received a letter from the Plan Commission requesting several changes to the plat
including: 1) Relocate east line on Tract #5 to accommodate County Road 169;
2) Relocate east line on Tract #6 to accommodate County Road 169 and
the industrial building; making Tract #6 residential; and 3) dedicate County Road 169.
Ex. Vol., Plaintiffs Ex. EE.
Booe made the changes to the plat requested by the Plan Commission and
it was approved. The approved plat contains three tracts, I-1, I-1A, and
I-1B, which were noted as being industrial zoned tracts. Tract I-1A is
situated between tracts 6 and 7. Ex. Vol., Plaintiffs Ex. I.
The plat also notes that the approximate location of Pubic Road #169 is
over Aaron Drive as easement labeled L, M, N. Id. The
plat was recorded on February 17, 1998.
On March 31, 1999, Booe sold Tract I-1A to Beckemeyer. At the
time of the sale a large pole barn was situated on the property.
Ex. Vol., Defendants Ex. 4. In the real estate listing, the
pole barn was described as a [l]ight industrial 30x110 pole barn with concrete
floor on 1 acre. 400 amp service (3 phase). Id.
Prior to purchasing the tract, Beckemeyer reviewed the recorded Heritage Hills subdivision plat,
which described the tract as having industrial zoning, and noted that Booe operated
a sawmill on another industrial tract in the subdivision. Also, Beckemeyer discovered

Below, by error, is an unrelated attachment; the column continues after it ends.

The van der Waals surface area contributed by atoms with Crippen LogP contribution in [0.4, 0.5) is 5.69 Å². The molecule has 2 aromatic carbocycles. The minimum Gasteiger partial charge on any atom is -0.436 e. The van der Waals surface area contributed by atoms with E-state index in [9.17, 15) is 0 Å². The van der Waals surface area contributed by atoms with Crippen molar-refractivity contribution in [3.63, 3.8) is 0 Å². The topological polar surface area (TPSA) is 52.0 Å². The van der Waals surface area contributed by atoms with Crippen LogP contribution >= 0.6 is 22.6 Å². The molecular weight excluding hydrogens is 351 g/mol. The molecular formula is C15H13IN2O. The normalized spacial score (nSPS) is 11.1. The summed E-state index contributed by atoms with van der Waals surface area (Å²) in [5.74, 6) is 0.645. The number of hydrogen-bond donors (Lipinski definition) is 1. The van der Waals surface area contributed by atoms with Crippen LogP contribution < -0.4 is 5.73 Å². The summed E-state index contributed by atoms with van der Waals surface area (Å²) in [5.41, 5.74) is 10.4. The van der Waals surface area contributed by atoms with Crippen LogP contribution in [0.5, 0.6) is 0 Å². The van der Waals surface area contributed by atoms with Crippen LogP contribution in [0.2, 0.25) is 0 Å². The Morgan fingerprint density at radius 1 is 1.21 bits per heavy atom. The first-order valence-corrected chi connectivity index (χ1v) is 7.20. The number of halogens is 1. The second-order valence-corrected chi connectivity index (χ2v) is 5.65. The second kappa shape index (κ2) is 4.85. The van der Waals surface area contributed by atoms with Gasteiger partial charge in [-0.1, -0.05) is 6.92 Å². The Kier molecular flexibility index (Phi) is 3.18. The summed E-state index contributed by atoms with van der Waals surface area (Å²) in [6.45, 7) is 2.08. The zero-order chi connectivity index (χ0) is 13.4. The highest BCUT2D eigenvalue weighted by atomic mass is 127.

that Tract I-1A was taxed as a secondary commercial/industrial land tract. Before
he bought the tract, Beckemeyer made an inquiry regarding the sawmill special exception
and received a letter from an employee of the Plan Commission, Dan Harden.
That letter provides: The special exception granted for sawmill in FR zoning,
is granted for the property not the owners as per B.C. zoning ordinance
and state statutes. This also allows woodworking in this and any zoning
district. This property was given FR zoning in error, the zoning is
R-2. Appellants App. p. 50. After he purchased the property, Beckemeyer began
to store cars, building materials, and construction equipment on it.
At the Plan Commission meeting on February 24, 2000, a resident of the
Heritage Hills subdivision, represented her concern to the Commission that Tract I-1A be
restricted to the number of businesses and type of businesses. Ex. Vol.,
Plaintiffs Ex. MM. Attorney Dave Schilling informed the Commission that the property
was never rezoned industrial and indicated that when the property was subdivided, the
intended use of the property had changed, and therefore, Booe should be required
to apply for a new special exception. Id. Schilling also stated
that the special exception was granted for a sawmill, but Booes sawmill operates
now as a manufacturing mill, which was not permitted by the special exception.
Id. Thereafter, the Commission sent a letter to Booe indicating that
his present use of the sawmill property was in violation of the zoning